The trust funds are governed by a Board of Trustees. Members are the Secretary of the Treasury, Secretary of Labor, Secretary of Health and Human Services, the Commissioner of Social Security and two public trustees who serve four-year terms.

The Board of Trustees is required by law to report annually to the Congress on the financial condition of the funds and on estimated future operations.

At times in the past, Social Security was financed on a current-cost basis, popularly known as "pay-as-you-go." Some have compared that method to a pipeline, with taxes from workers flowing into one end of the pipe and payments for beneficiaries flowing out the other end.

Since 1983, the program has operated under a "partial reserve" method of funding. The intent is to have the system take in more than it pays out in order to build up the large reserve funds needed to help pay for the benefits of an increasing number of retired workers.

What Happens To The Reserve Funds

Any Social Security reserves that are not used for payment of benefits or operational expenses (which are consistently less than 1 percent of revenues) are invested only in U.S. government securities–generally considered the safest of all investments–and earn the prevailing rate of interest. These are normally special obligations issued specifically for the trust funds. The amount of interest earned is substantial. For example, in 1997, the Social Security trust funds earned $43.8 billion in interest, representing an effective annual interest rate of 7.5 percent.

Trust Fund Forecasts

The latest report from the Board of Trustees, released in April 1998, provides mixed news about the future financial condition of Social Security.

The combined OASI and DI trust funds will be able to pay benefits for many years into the future. In the long range, however, the funds are not adequately financed and would become exhausted in 34 years, based on the most likely assumptions in the 1998 trustees report.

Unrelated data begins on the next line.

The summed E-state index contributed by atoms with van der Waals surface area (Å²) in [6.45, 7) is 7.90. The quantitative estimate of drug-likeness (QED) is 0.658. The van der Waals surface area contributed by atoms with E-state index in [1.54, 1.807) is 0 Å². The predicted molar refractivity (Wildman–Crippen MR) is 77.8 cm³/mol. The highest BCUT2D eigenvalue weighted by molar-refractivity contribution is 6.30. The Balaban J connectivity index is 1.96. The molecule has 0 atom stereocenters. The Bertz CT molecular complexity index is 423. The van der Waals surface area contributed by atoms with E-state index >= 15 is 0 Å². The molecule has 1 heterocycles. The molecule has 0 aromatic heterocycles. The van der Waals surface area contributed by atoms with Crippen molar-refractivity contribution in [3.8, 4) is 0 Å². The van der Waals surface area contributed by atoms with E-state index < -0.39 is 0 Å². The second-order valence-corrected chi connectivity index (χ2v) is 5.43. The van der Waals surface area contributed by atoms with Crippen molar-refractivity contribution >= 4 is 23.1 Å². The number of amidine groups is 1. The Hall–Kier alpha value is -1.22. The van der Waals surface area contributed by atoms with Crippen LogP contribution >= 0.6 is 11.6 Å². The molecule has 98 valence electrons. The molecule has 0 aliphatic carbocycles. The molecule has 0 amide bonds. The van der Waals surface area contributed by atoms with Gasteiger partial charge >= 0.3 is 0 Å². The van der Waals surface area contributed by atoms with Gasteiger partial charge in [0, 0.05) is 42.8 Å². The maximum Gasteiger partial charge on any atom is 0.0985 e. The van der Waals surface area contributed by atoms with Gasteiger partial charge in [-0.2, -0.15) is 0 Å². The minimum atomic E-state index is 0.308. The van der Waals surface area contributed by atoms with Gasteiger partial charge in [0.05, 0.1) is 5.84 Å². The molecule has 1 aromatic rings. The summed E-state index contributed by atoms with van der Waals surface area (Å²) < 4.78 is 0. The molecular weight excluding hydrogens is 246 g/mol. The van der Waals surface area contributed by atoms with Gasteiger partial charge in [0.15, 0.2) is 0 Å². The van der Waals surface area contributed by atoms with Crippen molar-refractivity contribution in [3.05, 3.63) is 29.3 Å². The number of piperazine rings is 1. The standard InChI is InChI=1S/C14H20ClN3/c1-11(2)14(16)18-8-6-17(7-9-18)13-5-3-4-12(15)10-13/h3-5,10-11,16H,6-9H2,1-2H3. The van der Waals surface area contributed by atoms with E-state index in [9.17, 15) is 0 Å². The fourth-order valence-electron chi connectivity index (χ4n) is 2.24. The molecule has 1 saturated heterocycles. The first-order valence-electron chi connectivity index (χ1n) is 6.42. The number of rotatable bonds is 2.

HI Trust Fund

The Board reports that the Hospital Insurance trust fund will be able to pay benefits for only about 10 years. Rising health care costs and a declining ratio of taxpayers to Medicare recipients combine to place the trust fund "severely out of financial balance" in the long range.

In their report, the trustees recognized recent legislation to help control future HI program costs and urged further congressional action.

Are Social Security Taxes Used For Other Purposes?

A persistent, but false, rumor is that trust fund money has been used for purposes other than Social Security payments or operational expenses.

There is confusion over this issue because of the trust fund investment procedures. When you buy Treasury bonds, you are, in effect, lending money to the government to use for various federal programs and projects. The same is true for the investments Social Security makes in government bonds. The government uses the money it has borrowed from Social Security for other purposes. But just as the government pays you back with interest when you redeem your bonds, it always makes good on its obligations to Social Security, paying the trust funds back with interest.